Are You Subversive? Brazil Thinks So.

There were a few reports this weekend about the banning in Brazil of two computer games. Those games were Everquest and Counterstrike. That’s the first Everquest mind you.

Apparently a judge in one of the provinces managed to get a bee in his bonnet about these two games. This judge, Carlos Alberto Simoes, ruled:

that the games encouraged the subversion of public order, were an attack against the democratic state and the law and against public security.

What can you say about that?

traitor-1Never mind that this is Everquest 1 he is banning, which was released March 1999, and Counterstrike, originally a Half-Life mod released before EQ. Not sure of the exact date for CS. These two games have been played by thousands of players for the  better part of a decade.

Never mind that there are a bunch of games out there that in viciousness and realism make EQ and CS look like a child’s bedtime stories by comparison.

Never mind that there are other forms of media that are quite legal that contain subversive themes and *gasp* challenge the citizenry to think about their world.

This particular judge appears to be a little out of touch with both his country and reality. I’ve never read stories about hordes of Counterstrike and Everquest players roaming the Brazilian countryside carrying out subversive acts against democracy. In all likelihood, these gamers were happily keeping out of trouble while indulging their favorite hobby.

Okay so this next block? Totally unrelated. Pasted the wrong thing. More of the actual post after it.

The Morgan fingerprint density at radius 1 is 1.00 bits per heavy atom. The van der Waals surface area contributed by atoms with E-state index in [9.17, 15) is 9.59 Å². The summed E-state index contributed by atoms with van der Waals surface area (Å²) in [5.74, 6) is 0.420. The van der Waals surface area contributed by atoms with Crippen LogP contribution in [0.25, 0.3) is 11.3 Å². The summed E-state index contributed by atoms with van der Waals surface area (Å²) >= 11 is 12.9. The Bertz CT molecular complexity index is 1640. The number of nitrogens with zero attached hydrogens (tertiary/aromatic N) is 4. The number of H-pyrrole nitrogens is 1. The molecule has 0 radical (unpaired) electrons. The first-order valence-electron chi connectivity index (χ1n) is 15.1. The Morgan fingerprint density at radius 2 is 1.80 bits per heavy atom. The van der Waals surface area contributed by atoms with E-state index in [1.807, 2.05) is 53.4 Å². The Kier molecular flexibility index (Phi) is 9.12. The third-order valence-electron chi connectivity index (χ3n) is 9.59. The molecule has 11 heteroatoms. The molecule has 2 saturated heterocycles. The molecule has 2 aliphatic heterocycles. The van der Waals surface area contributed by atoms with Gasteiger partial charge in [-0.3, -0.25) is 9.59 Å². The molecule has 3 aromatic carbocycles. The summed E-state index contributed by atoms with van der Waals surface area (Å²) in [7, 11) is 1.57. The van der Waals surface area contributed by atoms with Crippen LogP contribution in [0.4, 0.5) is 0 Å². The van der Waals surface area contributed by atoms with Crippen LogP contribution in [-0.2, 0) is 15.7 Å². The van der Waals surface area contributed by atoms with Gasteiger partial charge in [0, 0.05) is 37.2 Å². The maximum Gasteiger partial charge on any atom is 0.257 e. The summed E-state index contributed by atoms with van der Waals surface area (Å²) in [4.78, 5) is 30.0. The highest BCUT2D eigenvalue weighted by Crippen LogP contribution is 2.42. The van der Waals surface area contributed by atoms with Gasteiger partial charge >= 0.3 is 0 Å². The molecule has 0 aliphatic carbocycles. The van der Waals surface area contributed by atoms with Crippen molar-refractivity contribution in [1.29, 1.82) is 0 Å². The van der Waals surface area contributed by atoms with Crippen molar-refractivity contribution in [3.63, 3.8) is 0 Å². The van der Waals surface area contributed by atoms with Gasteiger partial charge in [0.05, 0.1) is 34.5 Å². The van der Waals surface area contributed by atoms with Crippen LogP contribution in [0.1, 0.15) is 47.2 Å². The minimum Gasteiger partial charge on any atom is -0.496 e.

Unfortunately, Brazil has a somewhat strange legal system where a judge can make a ruling in one province and have that ruling apply across the country. I’m wondering where the checks and balances are in the system to prevent a judicial wacko from implementing some really nasty laws.

Banning games is one thing. But this sort of system could lead to some widespread abuse of civil rights. The question becomes: When does the book burning start?

For now though, EQ and CS gamers in Brazil will have to resort to secretive and subversive means to hide themselves and their hobby from the video game police.

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  1. Mundinator

    How do they expect to enforce this? Fine, you might be able to block all the EQ servers, but anyone can set up a CounterStrike server. Gamers will prevail!!

  2. Stropp (Post author)

    I don’t really know. Brazil isn’t really known for being a bastion of censorship as far as I’m aware. The only way would be to implement filtering at the ISP.

    And guess what? China, which has the political will to spend an absolute fortune on it’s Great Firewall still can’t completely censor its peoples use of the web. I doubt Brazil will be able to achieve what China can’t.

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